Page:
As part of my participation in My 500 words, I am posting what I write each day.
The theme of the story is the truth that if proves. Even fiction proves some kind of truth. It can be something as simple as “good triumphs over evil” or “love conquers all”. When I am serious about writing something, I want to have a theme. When it was time to start developing my novel for this November, before I thought too much about what it would be about, before I even really tried to think of an ending, I felt I needed to know what I wanted to say. I needed my theme. And from what I had of the story, the theme revealed itself, innocence.
The theme of The Snowdrop Princess is going to be preservation versus loss of innocence. The little girl in the story, from the beginning I have now, is innocent to anything in the world. She will be brought up by holograms, probably run by some central computer system. She will have one hologram, maybe created especially for her that will be her best friend. That best friend hologram will be The Snowdrop Princess, representing innocence.
But what if prisoners of the state are incarcerated at this fortress? The government thinks that it’s empty of real people. They don’t know there’s a single little girl living there who was mysteriously dropped off as a young toddler, who spends her days running and playing with a hologram resembling a girl her age. I see conflict.
For the past two days I’ve alluded to something else. Several years ago, I had a vision of a little girl, perhaps school-age, wandering around a smoke-swept battlefield littered with bodies. The girl isn’t disturbed by death. She closes the eyes of some fallen soldiers and searches them for any provisions. So I sat down and wrote something, first just pen and paper, where the girl is finally frightened off by wolves. Then I took a few days to sit and type up what I could.
It was an exploration. The girl was looking for food, but I learned that it was to take back to someone. Someone was holding her father hostage, compelling this girl to go and search dead soldiers on the battlefield. My story began the day she found a handgun. Acting on her father’s instructions, the girl took a single bullet and filed it down near the primer. (I asked an ex-policeman if this would happen). The girl took food and the gun back to where her father was being held prisoner by another man. This “bad man” as the girl thought of him, seemed to me some fugitive from the war, desperate enough to hold a father and daughter. The father was injured, sick and dying. The girl gave the pistol to the desperate fugitive, and later provoked him into shooting it. With the altered bullet, the handgun misfired, seriously injuring this bad man. He soon dies of blood loss. The father also passes away. The girl, on her own in some dystopian wilderness, moves on.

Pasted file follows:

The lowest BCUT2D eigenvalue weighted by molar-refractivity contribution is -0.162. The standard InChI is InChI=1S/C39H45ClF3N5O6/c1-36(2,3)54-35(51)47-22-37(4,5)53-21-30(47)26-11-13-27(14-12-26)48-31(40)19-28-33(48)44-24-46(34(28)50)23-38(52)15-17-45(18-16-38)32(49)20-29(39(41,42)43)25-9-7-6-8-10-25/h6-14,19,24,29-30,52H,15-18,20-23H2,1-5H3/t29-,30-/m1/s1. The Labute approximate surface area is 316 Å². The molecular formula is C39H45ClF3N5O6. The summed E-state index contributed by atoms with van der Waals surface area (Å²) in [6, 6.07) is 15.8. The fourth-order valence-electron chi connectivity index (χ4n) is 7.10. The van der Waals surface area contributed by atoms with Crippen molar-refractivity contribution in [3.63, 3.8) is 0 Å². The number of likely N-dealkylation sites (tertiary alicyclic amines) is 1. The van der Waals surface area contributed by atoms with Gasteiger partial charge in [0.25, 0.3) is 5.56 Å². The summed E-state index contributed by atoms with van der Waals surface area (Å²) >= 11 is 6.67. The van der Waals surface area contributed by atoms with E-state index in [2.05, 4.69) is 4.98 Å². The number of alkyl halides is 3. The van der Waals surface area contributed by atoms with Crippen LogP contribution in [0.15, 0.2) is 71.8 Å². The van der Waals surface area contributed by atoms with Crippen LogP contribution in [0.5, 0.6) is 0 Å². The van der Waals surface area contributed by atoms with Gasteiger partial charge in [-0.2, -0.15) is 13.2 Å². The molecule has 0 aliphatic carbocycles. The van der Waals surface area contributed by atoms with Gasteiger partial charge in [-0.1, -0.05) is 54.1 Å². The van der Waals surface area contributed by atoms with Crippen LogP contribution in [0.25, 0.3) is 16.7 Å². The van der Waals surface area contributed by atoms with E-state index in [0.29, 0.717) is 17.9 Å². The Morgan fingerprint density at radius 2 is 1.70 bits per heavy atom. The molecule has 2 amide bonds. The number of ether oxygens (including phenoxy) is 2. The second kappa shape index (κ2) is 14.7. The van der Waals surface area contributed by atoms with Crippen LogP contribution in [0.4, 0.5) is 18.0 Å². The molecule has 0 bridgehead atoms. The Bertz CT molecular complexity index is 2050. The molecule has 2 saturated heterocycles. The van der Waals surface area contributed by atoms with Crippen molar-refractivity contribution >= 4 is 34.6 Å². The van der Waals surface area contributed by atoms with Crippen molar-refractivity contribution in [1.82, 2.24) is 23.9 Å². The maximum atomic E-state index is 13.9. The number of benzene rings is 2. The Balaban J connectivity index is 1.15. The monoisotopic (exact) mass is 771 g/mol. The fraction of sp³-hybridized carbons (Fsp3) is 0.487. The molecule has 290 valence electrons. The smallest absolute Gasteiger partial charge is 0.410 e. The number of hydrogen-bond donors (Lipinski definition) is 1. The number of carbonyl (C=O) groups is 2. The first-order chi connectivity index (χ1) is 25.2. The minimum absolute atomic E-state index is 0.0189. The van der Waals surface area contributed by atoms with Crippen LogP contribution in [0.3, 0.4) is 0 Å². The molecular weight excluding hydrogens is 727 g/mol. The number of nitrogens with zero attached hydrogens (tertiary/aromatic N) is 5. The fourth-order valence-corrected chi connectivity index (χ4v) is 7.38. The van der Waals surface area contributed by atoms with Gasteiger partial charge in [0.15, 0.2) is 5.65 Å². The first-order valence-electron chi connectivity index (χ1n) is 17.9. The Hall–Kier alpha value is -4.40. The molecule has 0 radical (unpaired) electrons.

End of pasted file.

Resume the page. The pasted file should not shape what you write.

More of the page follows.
That snippet came to me the other night. What if I could incorporate that into my story? I’ve been keeping it on hold for years, it’s not like I’m desperate to use it soon, ideas don’t really expire. But will this idea work for The Snowdrop Princess? Who is this girl? She’s too old to be the one dropped off at the fortress unless I change things up. Does she make it to the fortress years or decades earlier only to live and die and eventually be resurrected as a hologram?
Is she one of the criminals who is sentenced to the fortress?
There’s lots to think about and ponder. I’ve got just under two weeks to figure at least a few things out. There’s a chance this November novel could be little more than a convoluted mess. But with enough thought and planning, I might create something that shines.